It’s hard to be around someone who is ill; I get that, I can be boring when I’m tired from all the pain and  medications. I can be quite funny too though from some of the medication! I say the wrong words, I repeat myself ALOT! I forget what you’ve told me and ask you the same questions or forget to ask you about something important. And I’ve even managed to send my ‘amazing friend’ a weird voice message without even knowing. However if I’m depressed, (which I have been diagnosed with, alongside anxiety) then I can be even more difficult to be around. I guess that is why we find out who our true friends are when we are ill. There are some ideas of things to say to people that are depressed such as in this article.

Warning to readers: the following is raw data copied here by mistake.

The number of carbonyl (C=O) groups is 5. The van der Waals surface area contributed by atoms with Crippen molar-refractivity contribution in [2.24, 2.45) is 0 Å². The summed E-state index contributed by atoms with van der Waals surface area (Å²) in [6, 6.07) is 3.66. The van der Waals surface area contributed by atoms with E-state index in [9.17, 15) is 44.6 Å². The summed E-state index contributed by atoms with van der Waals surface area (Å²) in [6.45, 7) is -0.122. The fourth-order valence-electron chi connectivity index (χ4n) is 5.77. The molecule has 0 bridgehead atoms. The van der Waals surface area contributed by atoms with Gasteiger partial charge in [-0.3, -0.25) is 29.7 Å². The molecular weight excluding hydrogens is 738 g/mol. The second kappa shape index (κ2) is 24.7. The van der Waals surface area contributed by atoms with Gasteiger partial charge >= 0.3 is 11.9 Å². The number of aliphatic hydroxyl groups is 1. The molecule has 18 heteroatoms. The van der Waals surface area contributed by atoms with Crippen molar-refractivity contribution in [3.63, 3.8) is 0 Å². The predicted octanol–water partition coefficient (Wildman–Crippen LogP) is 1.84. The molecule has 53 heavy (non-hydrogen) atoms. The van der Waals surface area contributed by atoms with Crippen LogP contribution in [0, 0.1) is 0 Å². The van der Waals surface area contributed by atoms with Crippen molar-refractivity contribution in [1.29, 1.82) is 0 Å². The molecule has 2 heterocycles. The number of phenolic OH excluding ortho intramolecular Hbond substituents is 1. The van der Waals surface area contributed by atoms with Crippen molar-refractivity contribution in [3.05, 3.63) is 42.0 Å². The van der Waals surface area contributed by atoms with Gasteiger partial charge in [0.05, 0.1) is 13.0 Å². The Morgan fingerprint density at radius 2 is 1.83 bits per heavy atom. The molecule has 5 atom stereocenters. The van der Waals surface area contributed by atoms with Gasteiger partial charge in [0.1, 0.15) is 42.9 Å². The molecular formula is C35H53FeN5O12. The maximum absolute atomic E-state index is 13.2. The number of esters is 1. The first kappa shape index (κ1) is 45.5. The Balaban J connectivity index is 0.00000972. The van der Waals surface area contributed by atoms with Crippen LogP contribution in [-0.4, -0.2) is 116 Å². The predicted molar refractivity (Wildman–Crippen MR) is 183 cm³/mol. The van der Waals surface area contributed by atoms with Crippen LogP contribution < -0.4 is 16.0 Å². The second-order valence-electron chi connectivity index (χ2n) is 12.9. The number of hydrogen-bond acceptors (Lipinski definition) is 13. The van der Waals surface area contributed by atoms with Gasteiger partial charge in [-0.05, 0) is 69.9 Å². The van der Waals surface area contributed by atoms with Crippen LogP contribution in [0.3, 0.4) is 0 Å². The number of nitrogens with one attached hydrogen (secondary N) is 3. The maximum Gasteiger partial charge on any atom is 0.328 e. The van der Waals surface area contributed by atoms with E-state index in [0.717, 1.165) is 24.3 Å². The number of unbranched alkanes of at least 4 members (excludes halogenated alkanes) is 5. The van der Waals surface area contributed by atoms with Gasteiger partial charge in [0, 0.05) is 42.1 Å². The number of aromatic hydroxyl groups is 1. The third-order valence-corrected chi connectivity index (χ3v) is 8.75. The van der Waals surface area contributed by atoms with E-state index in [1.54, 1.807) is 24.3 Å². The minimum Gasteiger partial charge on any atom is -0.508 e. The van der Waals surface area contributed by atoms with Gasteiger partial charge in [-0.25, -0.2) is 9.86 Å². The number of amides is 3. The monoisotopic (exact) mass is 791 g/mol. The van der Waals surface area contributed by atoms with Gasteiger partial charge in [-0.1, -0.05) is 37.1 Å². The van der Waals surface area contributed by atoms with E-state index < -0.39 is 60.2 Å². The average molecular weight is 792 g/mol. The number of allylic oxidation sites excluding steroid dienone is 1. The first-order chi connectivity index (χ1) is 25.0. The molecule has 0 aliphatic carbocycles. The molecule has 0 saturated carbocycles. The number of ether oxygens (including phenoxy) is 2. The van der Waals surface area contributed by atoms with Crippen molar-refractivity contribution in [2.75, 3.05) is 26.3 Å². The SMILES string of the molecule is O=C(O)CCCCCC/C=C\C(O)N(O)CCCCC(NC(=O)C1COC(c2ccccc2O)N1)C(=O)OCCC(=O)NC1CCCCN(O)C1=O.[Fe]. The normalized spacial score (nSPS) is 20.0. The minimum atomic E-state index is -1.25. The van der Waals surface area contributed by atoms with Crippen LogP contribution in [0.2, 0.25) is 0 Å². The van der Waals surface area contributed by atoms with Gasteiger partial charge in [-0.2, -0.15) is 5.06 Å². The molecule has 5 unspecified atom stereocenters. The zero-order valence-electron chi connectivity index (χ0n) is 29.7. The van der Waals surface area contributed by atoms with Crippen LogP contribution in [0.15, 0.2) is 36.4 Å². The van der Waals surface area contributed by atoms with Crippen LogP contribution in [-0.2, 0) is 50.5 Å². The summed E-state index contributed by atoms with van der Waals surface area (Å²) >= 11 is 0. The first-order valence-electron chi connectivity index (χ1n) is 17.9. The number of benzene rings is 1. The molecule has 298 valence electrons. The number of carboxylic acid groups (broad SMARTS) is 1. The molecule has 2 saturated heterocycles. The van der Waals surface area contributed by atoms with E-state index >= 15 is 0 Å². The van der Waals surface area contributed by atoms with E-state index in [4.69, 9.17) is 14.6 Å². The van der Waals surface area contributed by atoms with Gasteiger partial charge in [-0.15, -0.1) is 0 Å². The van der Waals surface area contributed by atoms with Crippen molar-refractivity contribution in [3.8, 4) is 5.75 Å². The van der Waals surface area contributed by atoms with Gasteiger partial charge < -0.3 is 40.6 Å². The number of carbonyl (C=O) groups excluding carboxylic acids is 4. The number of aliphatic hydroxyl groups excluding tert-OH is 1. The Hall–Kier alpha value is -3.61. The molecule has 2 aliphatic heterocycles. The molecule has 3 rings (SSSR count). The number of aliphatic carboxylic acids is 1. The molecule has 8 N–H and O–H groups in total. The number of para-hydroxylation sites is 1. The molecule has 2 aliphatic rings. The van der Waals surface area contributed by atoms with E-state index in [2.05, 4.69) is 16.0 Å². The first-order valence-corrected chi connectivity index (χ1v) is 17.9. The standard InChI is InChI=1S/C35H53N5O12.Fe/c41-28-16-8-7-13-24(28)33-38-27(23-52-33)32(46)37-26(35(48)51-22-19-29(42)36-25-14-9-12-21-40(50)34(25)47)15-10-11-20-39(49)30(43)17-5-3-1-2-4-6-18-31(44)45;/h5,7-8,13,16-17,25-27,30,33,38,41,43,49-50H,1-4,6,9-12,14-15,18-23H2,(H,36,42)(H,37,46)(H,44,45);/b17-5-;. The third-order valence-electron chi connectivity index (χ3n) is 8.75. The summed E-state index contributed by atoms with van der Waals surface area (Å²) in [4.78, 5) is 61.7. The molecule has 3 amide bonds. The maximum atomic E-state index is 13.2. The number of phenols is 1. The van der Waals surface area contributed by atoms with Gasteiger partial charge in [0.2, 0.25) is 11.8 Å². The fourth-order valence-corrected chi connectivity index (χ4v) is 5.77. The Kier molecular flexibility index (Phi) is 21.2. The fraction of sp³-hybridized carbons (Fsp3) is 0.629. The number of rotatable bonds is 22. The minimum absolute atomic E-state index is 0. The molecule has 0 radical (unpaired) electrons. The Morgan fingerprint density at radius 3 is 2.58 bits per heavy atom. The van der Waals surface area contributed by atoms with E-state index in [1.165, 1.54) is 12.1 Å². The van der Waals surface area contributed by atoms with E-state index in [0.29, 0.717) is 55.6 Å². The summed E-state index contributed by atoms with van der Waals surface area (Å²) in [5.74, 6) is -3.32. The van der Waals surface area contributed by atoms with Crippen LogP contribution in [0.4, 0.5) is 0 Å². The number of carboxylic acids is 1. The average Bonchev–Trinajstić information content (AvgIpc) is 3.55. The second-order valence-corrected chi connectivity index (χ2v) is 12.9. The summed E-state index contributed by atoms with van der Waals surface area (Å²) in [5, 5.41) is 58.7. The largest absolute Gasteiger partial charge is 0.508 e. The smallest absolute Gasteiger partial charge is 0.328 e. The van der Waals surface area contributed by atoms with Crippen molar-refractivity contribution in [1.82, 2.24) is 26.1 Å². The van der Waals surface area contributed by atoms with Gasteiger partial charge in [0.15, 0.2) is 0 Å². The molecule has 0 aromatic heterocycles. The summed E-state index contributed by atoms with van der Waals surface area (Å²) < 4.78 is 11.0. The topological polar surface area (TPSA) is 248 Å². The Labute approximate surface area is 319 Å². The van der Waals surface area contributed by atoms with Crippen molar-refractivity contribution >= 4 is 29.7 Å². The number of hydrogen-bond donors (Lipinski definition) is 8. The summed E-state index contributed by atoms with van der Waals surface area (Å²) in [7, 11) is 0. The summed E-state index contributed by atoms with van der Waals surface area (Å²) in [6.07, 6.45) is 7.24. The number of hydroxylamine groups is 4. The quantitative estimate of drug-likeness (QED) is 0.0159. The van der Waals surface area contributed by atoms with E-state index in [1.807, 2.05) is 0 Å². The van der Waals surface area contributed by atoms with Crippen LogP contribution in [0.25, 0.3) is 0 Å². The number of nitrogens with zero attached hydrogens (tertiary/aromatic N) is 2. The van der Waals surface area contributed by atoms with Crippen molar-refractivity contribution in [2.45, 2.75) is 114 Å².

I don’t normally write with a negative attitude and I hope that this post isn’t too negative but sometimes things just need to be moaned about; not because they’re happening to me but because I’m being an advocate for increasing awareness about migraine and IIH and life with chronic illness. So please don’t use mental health conditions as adjectives, please don’t say you have a migraine unless you’ve been diagnosed by a medical professional and please don’t say these things to someone who is chronically Ill: